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Opinion: Staying home is far better than lungs full of fluid, ventilators and possibly death

Dr. Peter Zalan says with COVID-19 and its variants raging among younger and younger people, staying home is simply the best option until mass vaccinations have been completed

If you are a man or woman, from your teens into your 50s, this is all about you. 

The medical officers of health in Toronto, Ottawa and Peel Region are urging the province to take immediate steps in the face of surging numbers of COVID-19 variants that are sending younger people to hospital. 

Between March 15 and March 21, there were 157 new admissions to ICU in Ontario. People aged 59 years and younger accounted for 46 per cent of admissions. 

“It used to be that one family member, often an older parent or grandparent, would be in an intensive care unit while other members of the family would have caught a much milder form of the disease, if at all. Whole families are now showing up in intensive care,” said Dr. Adalsteinn Brown, co-chair for the Ontario COVID-19 Science Advisory Table, in a recent news story.

The president of Health Sciences North, Dominic Giroux, said local numbers reflect that data, saying patients admitted to the ICU range in age from 28 to 71.

It used to be that younger people hardly noticed, if at all, that they had an infection with the virus. Unfortunately, the variant is a new disease. It spreads more easily and is more deadly than the virus that caused the first and second waves.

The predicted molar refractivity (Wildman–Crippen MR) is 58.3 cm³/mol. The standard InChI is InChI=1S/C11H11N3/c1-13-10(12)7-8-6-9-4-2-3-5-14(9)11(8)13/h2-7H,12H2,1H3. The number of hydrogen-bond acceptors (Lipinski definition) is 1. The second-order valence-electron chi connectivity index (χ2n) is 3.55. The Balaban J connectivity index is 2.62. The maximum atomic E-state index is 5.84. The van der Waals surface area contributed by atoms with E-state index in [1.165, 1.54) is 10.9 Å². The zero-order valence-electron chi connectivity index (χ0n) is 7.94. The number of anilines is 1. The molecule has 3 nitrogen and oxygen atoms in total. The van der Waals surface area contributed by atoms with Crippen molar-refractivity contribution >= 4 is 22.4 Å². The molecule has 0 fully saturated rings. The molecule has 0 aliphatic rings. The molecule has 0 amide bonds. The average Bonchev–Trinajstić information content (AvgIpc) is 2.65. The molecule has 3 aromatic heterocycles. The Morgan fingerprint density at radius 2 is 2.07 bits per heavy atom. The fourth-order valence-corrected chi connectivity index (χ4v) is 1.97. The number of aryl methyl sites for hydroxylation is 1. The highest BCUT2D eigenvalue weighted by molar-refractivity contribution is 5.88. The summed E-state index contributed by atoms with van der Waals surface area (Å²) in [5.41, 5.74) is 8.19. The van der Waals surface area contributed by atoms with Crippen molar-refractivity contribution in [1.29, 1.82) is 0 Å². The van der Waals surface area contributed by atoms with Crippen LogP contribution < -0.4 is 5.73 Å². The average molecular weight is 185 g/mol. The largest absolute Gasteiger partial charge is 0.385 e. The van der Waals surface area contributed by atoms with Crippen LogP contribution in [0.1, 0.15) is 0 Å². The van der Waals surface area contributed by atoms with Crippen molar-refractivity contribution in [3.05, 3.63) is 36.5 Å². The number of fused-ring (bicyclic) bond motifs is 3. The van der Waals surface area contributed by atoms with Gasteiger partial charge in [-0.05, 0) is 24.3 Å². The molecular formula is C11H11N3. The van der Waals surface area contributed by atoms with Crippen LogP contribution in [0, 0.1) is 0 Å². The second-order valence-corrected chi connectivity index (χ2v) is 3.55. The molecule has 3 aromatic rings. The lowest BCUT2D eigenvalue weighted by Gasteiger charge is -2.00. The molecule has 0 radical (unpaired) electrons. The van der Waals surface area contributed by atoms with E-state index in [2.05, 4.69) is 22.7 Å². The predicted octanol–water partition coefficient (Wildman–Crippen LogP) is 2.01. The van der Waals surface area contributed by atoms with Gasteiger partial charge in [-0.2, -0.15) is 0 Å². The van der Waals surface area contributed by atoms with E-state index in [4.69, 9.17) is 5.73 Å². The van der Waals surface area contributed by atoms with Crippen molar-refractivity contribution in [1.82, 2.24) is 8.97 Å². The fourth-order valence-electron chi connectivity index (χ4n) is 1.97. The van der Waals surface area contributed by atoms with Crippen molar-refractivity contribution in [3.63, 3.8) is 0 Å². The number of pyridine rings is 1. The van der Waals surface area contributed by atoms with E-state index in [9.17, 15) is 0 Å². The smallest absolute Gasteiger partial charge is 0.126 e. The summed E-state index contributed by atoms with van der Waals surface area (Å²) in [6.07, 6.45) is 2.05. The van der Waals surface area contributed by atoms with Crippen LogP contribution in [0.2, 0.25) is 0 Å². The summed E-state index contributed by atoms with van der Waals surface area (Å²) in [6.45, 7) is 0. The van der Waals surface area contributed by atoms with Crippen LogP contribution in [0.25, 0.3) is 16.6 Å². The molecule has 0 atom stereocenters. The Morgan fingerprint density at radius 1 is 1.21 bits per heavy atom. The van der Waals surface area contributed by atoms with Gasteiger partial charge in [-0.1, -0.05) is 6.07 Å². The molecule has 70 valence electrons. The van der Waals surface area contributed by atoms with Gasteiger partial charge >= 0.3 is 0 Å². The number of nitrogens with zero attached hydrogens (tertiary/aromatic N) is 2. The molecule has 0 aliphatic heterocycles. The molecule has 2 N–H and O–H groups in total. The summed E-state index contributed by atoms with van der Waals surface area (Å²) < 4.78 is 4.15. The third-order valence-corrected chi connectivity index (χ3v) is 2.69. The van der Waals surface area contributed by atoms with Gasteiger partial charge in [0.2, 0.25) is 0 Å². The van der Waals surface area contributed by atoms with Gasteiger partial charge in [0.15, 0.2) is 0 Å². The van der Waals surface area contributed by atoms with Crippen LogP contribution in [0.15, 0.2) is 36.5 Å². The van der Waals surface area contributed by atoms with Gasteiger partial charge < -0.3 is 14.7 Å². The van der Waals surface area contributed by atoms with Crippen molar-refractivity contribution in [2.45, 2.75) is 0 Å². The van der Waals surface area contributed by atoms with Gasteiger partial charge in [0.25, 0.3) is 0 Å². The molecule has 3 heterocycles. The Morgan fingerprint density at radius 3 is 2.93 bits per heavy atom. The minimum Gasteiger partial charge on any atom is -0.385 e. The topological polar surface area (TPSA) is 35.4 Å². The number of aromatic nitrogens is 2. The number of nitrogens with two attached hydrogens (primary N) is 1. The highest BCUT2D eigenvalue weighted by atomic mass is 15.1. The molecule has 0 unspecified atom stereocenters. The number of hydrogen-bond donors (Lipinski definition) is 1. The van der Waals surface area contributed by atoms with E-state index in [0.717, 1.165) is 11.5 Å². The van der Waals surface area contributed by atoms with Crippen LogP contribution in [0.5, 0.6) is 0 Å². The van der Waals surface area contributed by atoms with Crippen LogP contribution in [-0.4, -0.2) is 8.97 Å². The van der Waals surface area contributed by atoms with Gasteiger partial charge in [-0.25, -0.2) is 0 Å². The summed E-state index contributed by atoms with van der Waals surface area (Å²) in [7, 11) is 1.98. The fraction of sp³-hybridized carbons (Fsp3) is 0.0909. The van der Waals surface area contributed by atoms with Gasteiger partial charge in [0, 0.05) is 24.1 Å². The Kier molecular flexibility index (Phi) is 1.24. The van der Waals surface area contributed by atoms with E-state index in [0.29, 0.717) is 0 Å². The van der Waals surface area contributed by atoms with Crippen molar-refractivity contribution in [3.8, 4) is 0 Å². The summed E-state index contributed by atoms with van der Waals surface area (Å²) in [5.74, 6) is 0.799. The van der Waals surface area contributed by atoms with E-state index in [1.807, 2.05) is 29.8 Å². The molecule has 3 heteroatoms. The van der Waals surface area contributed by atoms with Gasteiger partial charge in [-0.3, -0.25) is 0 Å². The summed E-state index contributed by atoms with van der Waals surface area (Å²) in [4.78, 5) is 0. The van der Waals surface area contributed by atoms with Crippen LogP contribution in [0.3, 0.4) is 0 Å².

“It is vitally important that younger people understand these risks associated with the coronavirus can also affect them. We've had a couple cases ... with people who quite literally were fine the night before, who are then not only put on life support, but put on [cardiac] bypass because their lungs don't ... work anymore, and it happens so quickly," said Dr. Daniel Kalla, head of the emergency department at St. Paul's Hospital in downtown Vancouver.

Here is the problem. Our seniors were the first in line to be vaccinated. Because the vaccine works, even after a single shot, seniors with COVID-19 are disappearing from our ICUs. The average age of new COVID-19 ICU admissions is down in the 50s. 

It will be some months before young people will be vaccinated. It is literally a race between a shot-in-the-arm and the rapidly spreading variant.

In the meantime, before vaccination, there is really no other protection from harm than hiding out from the virus, much as most of our seniors have done. No fun, but it is not forever. 

And it sure beats lungs full of fluid, ventilators and cardiac bypass machines and possibly death.

I have seen it all before, in 2009, when I was chief of critical care at Health Science North. 

It was the turn of the H1N1 influenza epidemic. Our Sudbury patients varied in age between 25 and 65.

Vaccination has a proud history of success. It has been no easy task to isolate the virus, create a huge amount of vaccine and check the safety and purity of it, all in such a short time. Please delay the fun, hide out from the virus, until you are vaccinated. In the meantime, just grit your teeth and follow the public health rules. 

Dr. Peter Zalan is Past President of the medical staff at Health Sciences North and a frequent columnist for